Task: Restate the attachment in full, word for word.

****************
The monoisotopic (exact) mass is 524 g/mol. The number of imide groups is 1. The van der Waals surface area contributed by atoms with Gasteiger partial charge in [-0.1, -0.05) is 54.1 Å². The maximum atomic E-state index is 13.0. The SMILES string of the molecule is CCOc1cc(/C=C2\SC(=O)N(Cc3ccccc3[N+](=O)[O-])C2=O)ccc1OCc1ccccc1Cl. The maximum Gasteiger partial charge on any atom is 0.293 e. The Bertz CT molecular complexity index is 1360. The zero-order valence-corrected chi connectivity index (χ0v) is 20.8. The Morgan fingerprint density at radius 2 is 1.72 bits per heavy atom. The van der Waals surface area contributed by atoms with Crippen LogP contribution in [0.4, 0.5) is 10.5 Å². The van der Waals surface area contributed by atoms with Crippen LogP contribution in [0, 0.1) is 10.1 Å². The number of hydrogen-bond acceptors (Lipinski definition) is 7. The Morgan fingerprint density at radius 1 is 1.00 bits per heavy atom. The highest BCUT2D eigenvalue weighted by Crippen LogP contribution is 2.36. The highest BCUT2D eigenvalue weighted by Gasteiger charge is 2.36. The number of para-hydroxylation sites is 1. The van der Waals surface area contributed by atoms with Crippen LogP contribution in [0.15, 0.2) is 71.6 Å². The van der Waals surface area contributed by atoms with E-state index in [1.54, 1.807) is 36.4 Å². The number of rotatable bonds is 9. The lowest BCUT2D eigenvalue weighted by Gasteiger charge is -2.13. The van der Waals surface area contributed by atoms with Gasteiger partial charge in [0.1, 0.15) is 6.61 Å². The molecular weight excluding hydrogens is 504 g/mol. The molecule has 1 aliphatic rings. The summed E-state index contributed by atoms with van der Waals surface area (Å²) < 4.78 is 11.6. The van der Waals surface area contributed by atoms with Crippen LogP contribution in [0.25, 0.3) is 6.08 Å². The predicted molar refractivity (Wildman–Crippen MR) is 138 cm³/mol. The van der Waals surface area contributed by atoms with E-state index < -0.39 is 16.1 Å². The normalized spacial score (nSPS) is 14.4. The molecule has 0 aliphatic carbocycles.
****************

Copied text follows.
The monoisotopic (exact) mass is 524 g/mol. The number of imide groups is 1. The van der Waals surface area contributed by atoms with Gasteiger partial charge in [-0.1, -0.05) is 54.1 Å². The maximum atomic E-state index is 13.0. The SMILES string of the molecule is CCOc1cc(/C=C2\SC(=O)N(Cc3ccccc3[N+](=O)[O-])C2=O)ccc1OCc1ccccc1Cl. The maximum Gasteiger partial charge on any atom is 0.293 e. The Bertz CT molecular complexity index is 1360. The zero-order valence-corrected chi connectivity index (χ0v) is 20.8. The Morgan fingerprint density at radius 2 is 1.72 bits per heavy atom. The van der Waals surface area contributed by atoms with Crippen LogP contribution in [0.4, 0.5) is 10.5 Å². The van der Waals surface area contributed by atoms with Crippen LogP contribution in [0, 0.1) is 10.1 Å². The number of hydrogen-bond acceptors (Lipinski definition) is 7. The Morgan fingerprint density at radius 1 is 1.00 bits per heavy atom. The highest BCUT2D eigenvalue weighted by Crippen LogP contribution is 2.36. The highest BCUT2D eigenvalue weighted by Gasteiger charge is 2.36. The number of para-hydroxylation sites is 1. The van der Waals surface area contributed by atoms with Crippen LogP contribution in [0.15, 0.2) is 71.6 Å². The van der Waals surface area contributed by atoms with E-state index in [1.54, 1.807) is 36.4 Å². The number of rotatable bonds is 9. The lowest BCUT2D eigenvalue weighted by Gasteiger charge is -2.13. The van der Waals surface area contributed by atoms with Gasteiger partial charge in [0.1, 0.15) is 6.61 Å². The molecular weight excluding hydrogens is 504 g/mol. The molecule has 1 aliphatic rings. The summed E-state index contributed by atoms with van der Waals surface area (Å²) < 4.78 is 11.6. The van der Waals surface area contributed by atoms with Crippen LogP contribution in [0.25, 0.3) is 6.08 Å². The predicted molar refractivity (Wildman–Crippen MR) is 138 cm³/mol. The van der Waals surface area contributed by atoms with E-state index < -0.39 is 16.1 Å². The normalized spacial score (nSPS) is 14.4. The molecule has 0 aliphatic carbocycles.